“I am passionate about my work as I believe that every child has a right to an education and a right to reach their learning potential and hence I have linked armswith esteemed colleagues with the aim to furtherserve the young generation in Oman.”
WHAT IS ABOUT THE JOB THAT MAKES IT WORTHWHILE GOING TO WORK EVERY DAY? WHAT ARE THE CHALLENGES YOU FACE?
“I worked in the UK until 18 months ago when I returned to Oman.The type of work I was involved in was very different due to the UK’s long-standing systems and frameworks. For example,in the UK I was involved in statutory work and I have also been called in as an expert witness in court. These aspects along with some others are not available to me as part of my day-to-day work and responsibilities in Oman. Although this was something I found very difficult to grapple with upon my return,I quickly have learned to embrace the opportunities it has provided in terms of time and autonomy, both things that were scarce luxuries in England.
“With these luxuries,in the short time I have returned, I have been able to create good relationships with both education and health care professionals, schools, NGOs and parents and have actively sought to understand the context I work in and respond to this deeper and broader understanding. For example,it has led meto speak at a conference in Berlin(September2017) where I present eda theoretical concept to an international audience, which has future research potential.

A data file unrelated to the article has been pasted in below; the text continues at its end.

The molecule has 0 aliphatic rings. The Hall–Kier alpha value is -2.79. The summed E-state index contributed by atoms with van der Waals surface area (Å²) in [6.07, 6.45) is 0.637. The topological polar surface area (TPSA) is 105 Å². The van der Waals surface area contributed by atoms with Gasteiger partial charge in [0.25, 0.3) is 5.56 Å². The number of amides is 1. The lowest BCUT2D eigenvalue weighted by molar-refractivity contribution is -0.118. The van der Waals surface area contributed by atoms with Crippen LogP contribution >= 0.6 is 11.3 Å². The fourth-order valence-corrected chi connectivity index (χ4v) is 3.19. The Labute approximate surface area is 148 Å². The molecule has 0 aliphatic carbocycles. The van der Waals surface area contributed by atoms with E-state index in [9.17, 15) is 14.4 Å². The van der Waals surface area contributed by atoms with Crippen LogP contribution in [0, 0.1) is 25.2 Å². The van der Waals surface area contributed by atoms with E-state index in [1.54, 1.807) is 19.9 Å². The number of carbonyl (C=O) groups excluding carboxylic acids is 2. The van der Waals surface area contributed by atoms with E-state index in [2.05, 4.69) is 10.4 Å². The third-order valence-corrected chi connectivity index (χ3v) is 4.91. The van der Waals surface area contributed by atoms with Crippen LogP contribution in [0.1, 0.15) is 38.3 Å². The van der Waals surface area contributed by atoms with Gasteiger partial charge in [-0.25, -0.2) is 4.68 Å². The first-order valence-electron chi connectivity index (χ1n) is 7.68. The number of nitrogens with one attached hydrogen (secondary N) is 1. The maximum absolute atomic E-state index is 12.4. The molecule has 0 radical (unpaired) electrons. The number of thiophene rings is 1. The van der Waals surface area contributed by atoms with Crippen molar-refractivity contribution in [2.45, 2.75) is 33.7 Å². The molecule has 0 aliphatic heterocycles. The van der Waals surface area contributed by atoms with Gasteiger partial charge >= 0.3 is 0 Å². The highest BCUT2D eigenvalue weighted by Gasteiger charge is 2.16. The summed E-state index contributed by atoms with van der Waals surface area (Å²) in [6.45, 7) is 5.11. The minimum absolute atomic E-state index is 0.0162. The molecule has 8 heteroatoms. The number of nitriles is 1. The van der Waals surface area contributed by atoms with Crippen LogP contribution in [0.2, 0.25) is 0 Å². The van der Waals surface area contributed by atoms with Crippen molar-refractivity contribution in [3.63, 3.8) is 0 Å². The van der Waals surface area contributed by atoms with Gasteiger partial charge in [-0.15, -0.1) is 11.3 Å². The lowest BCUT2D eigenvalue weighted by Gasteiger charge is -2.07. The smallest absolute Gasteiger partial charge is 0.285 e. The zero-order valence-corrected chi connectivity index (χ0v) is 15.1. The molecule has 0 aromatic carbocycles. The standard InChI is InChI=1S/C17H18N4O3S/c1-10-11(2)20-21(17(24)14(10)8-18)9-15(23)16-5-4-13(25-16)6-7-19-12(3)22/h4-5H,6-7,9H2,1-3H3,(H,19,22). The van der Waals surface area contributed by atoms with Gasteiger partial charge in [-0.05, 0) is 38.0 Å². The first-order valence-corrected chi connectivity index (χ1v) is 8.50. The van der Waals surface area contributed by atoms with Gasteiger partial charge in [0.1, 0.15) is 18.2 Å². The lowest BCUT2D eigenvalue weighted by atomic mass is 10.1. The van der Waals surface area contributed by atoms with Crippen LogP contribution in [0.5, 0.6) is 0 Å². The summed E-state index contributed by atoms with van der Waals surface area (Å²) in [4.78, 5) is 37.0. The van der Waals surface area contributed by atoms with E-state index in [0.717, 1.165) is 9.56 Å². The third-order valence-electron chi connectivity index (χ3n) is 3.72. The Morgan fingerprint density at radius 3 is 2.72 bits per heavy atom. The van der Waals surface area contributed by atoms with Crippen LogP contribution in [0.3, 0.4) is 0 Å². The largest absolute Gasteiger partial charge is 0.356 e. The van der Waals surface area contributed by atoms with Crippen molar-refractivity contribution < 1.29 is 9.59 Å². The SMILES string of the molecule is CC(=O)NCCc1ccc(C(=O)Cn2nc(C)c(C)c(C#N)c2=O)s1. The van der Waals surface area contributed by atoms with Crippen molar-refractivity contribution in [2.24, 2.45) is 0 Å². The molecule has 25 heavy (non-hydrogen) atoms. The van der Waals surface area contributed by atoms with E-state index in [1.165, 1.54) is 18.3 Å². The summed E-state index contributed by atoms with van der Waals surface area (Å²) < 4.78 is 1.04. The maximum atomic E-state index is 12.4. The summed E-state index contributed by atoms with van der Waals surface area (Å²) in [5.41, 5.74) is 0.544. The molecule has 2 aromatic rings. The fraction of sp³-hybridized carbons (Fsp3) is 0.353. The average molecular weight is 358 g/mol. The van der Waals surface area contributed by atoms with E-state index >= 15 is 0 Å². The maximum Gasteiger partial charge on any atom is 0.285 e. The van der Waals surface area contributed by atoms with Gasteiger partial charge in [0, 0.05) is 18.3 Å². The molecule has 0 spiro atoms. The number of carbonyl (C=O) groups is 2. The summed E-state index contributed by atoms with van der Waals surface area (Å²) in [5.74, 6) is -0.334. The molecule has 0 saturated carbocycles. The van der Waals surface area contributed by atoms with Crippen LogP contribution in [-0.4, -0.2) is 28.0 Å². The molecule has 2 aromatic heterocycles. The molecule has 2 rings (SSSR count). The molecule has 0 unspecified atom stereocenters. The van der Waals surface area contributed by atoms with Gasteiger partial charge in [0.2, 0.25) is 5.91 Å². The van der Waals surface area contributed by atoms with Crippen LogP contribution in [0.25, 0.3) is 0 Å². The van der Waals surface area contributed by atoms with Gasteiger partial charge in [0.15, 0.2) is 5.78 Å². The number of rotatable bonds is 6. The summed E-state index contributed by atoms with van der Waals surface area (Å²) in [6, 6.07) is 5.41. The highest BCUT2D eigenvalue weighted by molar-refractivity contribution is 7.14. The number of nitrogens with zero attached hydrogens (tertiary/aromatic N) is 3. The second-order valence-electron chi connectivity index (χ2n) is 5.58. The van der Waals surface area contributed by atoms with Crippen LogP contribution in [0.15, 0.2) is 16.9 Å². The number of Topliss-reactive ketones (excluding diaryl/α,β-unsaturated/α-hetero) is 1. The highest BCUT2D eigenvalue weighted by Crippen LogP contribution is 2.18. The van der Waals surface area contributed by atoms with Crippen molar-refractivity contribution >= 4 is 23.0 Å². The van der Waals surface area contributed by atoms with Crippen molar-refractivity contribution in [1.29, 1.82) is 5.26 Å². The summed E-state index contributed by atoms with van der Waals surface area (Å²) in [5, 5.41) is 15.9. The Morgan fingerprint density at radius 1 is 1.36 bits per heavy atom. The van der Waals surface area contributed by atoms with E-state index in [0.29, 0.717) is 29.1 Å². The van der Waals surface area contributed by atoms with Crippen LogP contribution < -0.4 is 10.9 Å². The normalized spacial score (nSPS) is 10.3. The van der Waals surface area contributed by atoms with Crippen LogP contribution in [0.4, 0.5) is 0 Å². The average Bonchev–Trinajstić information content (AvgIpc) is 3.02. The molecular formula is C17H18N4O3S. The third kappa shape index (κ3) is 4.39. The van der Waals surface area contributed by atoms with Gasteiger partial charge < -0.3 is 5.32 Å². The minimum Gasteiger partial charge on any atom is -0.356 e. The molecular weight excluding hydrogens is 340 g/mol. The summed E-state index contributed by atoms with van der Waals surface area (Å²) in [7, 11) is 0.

“Oman’s current and continuous educational growth coupled with my passion and the luxury of time and autonomy is a magical combination. I have no doubt that I will continue to grow professionally and use my skills and knowledge beyond the individual level. This is what makes me get up each morning and put on my EPhat as I truly believe that every child has a right to reach his/her full learning potential.”
DO YOU THINK THAT KNOWING AND UNDERSTANDING PSYCHOLOGY IS SOMETHING SCHOOLS SHOULD IMPLEMENT? IN THIS CONTEXT HOW IMPORTANT A ROLE DOES AN EDUCATIONAL PSYCHOLOGIST PLAY?
Psychology has a place in all facets of life, schools included, and that is from both a holistic view point to an individualized one. As an EP, I work at both these levels as you cannot have one without the other and it’s important to consider the entire system/context of the child where he/she is at the centre. This is what makes us different to other professionals that work with children as we consider the ‘whole child’, for example, when working with a child who may have language delays, we do not only focus on their language, but consider the implications on their social development, cognition and learning and emotional and behavioural development too. This also makes EPs well placed to facilitate multi-disciplinary meetings,which are essential when providing a quality service.